Starts & stops

MIT inching closer to making CityCars a reality on wheels

WILL LARK/MIT MEDIA LAB: SMART CITIES GROUPMIT is submitting a proposal to build a network of stackable cars in a city in Asia. A university initiative is focused on solving transportation problems. WILL LARK/MIT MEDIA LAB: SMART CITIES GROUPMIT is submitting a proposal to build a network of stackable cars in a city in Asia. A university initiative is focused on solving transportation problems. (WILL LARK/MIT MEDIA LAB: SMART CITIES GROUP)
By Noah Beirman
Globe Staff / March 8, 2009
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The stackable cars hatched at an MIT lab over the past three years seem more like a utopian vision - and a mind-blowing conversation starter - than real life. But the school is closer than you might think, much closer, to moving them to the road.

The fascinating CityCars, previously described in the Globe and displayed at the MIT Museum, are small electrical pods on wheels that can hook into a citywide network of chargers and rely on computers for navigation and operation.

Like community luggage carts in airports or rented bicycles in Paris, they do not have to be dropped off at the same spot where they are picked up, nor are they owned by a single driver. They were developed by the Smart Cities group led by architect William J. Mitchell, a professor of architecture and media arts and sciences.

MIT is submitting a proposal this month to build a network of the cars for a government in Asia, said Cynthia Barnhart, associate dean of engineering at MIT.

"I think we're serious about it," said Ryan Chin, a doctoral candidate working with Mitchell.

Barnhart would not disclose the city because the project is in competition with other innovation ideas. If accepted, MIT could begin a pilot project within five years, at a cost of tens of millions of dollars, she said. Deploying them in an entire city would cost at least hundreds of millions, Chin said.

The implications are immense because they point so vividly to the problems of our existing transportation system and its dependence on gas, vast amounts of space, and guesswork on the best times and routes to avoid gridlock. The stackable cars represent as much a change in the way a city works as they do a technological innovation. They involve reorganizing how we think of such basic precepts as driving, car ownership, space, and fuel.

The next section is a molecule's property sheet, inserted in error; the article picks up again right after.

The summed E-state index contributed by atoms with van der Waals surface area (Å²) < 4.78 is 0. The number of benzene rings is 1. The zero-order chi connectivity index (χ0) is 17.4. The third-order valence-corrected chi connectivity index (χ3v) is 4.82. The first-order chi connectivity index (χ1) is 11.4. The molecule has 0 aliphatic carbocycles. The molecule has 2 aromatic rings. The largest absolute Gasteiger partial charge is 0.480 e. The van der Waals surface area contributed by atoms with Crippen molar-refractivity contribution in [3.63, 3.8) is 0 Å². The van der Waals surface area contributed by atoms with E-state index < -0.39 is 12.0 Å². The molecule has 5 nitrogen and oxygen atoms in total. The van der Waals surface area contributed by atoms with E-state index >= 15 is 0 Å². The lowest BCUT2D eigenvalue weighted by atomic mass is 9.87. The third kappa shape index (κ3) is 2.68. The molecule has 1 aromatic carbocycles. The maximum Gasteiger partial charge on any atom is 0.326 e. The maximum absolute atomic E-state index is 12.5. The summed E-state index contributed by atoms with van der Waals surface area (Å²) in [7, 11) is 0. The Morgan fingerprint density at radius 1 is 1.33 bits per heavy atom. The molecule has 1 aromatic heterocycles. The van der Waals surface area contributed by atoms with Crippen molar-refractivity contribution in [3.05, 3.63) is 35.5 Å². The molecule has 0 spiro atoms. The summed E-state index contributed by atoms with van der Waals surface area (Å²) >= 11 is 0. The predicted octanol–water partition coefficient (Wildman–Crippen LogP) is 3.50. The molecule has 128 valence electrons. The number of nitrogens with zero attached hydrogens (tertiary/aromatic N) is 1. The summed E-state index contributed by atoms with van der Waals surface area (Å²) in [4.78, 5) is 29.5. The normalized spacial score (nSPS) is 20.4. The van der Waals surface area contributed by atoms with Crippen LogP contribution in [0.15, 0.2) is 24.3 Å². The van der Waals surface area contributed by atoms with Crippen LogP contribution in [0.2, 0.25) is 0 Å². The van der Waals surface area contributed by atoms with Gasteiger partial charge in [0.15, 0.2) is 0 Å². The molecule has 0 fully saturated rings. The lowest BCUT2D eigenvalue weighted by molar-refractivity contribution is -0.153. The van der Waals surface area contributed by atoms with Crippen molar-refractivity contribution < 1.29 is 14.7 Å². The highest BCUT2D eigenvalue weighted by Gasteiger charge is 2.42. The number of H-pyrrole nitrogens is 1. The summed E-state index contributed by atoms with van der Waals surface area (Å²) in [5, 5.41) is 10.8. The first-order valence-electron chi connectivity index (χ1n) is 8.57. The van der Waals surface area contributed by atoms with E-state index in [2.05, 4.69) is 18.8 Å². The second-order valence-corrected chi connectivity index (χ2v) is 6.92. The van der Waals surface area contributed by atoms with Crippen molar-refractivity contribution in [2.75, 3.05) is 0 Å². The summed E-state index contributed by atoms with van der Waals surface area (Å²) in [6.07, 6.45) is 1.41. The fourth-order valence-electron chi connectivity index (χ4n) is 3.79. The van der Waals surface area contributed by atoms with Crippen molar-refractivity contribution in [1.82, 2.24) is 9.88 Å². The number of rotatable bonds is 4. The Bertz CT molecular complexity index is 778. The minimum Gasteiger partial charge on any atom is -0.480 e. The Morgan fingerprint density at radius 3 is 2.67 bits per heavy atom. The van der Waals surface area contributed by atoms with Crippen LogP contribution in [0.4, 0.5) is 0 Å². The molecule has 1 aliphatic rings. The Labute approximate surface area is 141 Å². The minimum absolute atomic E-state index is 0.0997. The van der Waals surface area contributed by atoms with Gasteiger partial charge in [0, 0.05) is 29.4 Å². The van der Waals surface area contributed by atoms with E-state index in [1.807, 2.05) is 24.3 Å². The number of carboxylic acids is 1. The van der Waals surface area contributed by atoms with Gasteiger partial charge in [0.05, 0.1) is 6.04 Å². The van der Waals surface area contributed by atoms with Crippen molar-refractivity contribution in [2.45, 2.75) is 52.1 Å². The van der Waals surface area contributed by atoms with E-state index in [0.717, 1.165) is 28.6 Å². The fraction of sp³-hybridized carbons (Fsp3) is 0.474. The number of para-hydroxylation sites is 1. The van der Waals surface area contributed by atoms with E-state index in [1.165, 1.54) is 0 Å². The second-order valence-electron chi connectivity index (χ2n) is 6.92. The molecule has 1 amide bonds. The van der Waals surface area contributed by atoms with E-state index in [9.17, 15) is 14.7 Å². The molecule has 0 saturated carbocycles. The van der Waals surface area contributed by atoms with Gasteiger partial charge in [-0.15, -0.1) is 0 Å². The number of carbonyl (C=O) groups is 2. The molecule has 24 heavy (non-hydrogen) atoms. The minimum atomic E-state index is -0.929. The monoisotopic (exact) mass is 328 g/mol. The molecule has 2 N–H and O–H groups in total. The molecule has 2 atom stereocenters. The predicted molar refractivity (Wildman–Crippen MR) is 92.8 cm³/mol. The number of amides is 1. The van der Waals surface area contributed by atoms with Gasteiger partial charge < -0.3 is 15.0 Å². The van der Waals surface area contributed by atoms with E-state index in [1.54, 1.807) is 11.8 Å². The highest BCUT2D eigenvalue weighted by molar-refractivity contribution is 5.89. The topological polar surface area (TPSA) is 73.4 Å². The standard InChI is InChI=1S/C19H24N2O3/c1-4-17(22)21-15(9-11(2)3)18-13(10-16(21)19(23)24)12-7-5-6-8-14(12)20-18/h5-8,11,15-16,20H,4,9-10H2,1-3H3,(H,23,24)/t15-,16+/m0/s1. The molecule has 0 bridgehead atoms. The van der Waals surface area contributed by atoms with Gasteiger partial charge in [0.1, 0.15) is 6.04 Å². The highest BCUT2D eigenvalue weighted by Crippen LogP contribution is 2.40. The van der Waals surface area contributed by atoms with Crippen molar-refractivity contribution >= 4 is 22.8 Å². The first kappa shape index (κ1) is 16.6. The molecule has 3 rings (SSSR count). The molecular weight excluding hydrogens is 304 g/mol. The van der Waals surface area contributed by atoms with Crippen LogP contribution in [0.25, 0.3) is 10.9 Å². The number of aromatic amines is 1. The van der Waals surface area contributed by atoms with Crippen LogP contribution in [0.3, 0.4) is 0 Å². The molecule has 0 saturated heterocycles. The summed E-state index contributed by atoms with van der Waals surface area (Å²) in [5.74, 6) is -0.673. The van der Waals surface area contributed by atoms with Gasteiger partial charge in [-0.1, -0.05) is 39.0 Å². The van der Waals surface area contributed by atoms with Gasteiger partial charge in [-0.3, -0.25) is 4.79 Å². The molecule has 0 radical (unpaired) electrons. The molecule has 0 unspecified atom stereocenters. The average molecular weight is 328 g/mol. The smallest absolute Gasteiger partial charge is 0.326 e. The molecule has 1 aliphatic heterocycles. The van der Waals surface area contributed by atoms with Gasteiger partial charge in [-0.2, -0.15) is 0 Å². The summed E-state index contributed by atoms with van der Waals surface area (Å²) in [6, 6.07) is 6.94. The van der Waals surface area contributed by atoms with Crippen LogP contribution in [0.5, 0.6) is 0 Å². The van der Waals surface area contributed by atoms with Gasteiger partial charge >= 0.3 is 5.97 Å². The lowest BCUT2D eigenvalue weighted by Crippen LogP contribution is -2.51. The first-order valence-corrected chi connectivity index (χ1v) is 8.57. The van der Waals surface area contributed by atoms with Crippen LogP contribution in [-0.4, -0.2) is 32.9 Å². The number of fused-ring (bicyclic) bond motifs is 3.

Because the cars are part of a single, computerized network, their placement can be coordinated to reduce traffic congestion or make transportation options available at peak times and places. Rental charges could fluctuate to encourage alternate routes. Commuters could keep track of where and when cars and parking spaces are available in real time, using cellphones or other hand-held devices to track the cheapest or the most convenient car, spot, or route.

"Technology is just an ingredient in this," Barnhart said. The broader idea is to rethink human behavior.

"When you think of this, you shouldn't think of a car," Chin said. "You should think of it as a new personal and sustainable mobility system and service. This is a clean and green machine."

The stackable car project is an example of the type of thinking MIT is trying to encourage with a new initiative, launched last week, to coordinate more of the university's resources toward solving the world's future transportation problems.

"We really would like to create these living laboratories to try out some things we develop," Barnhart said.

A recent internal study revealed 26 percent of MIT faculty, across all departments, do work that is in some way linked to transportation. And many faculty members believe it will be one of the biggest challenges of the century. Yet much of their work is done in isolation. Putting stackable CityCars in a living urban environment, for example, would require work from information experts, traffic and urban planners, and specialists who develop models of where things should be placed to meet supply and demand.

Why rank transportation as a top challenge in a world of famine, war, and economic crisis? There are about 750 million cars or trucks on the road today. If the developing world continues to emulate America's dependence on automobiles, there could be 7.6 billion vehicles on the road by 2050.

Translate that in terms of traffic congestion, emissions, fuel consumption, and a host of other issues, and you get the idea.

"If everyone aspires to live the way we do, we're in a lot of trouble," said MIT aeronautics and astronomic engineer Ian Waitz, who led an MIT committee on the future transportation research. "You basically have to start with the very clear idea in your head that that is not something that we can really sustain."

Waitz said the research will focus on "accessibility," rather than "transportation."

Transportation means moving people and goods between point A and B. Accessibility considers "moving points A and B," he said. That involves changing cities and changing the needs of people to move around them in efficient ways.

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